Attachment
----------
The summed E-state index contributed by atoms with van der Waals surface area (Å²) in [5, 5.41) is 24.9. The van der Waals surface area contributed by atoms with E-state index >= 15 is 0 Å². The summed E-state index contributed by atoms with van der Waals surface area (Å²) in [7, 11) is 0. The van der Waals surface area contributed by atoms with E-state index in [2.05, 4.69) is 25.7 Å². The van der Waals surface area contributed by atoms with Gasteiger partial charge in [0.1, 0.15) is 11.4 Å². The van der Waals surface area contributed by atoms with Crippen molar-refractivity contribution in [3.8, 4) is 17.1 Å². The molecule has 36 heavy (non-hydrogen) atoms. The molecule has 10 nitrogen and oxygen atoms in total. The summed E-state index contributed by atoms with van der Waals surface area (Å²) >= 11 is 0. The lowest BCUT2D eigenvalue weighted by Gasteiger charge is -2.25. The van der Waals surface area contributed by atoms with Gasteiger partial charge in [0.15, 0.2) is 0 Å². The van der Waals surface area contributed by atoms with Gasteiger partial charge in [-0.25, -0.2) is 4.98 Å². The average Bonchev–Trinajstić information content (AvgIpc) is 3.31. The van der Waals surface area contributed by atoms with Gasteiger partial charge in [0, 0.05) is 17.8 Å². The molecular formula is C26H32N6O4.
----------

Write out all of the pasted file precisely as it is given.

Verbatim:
The summed E-state index contributed by atoms with van der Waals surface area (Å²) in [5, 5.41) is 24.9. The van der Waals surface area contributed by atoms with E-state index >= 15 is 0 Å². The summed E-state index contributed by atoms with van der Waals surface area (Å²) in [7, 11) is 0. The van der Waals surface area contributed by atoms with E-state index in [2.05, 4.69) is 25.7 Å². The van der Waals surface area contributed by atoms with Gasteiger partial charge in [0.1, 0.15) is 11.4 Å². The van der Waals surface area contributed by atoms with Crippen molar-refractivity contribution in [3.8, 4) is 17.1 Å². The molecule has 36 heavy (non-hydrogen) atoms. The molecule has 10 nitrogen and oxygen atoms in total. The summed E-state index contributed by atoms with van der Waals surface area (Å²) >= 11 is 0. The lowest BCUT2D eigenvalue weighted by Gasteiger charge is -2.25. The van der Waals surface area contributed by atoms with Gasteiger partial charge in [0.15, 0.2) is 0 Å². The van der Waals surface area contributed by atoms with Gasteiger partial charge in [-0.25, -0.2) is 4.98 Å². The average Bonchev–Trinajstić information content (AvgIpc) is 3.31. The van der Waals surface area contributed by atoms with Gasteiger partial charge in [0, 0.05) is 17.8 Å². The molecular formula is C26H32N6O4.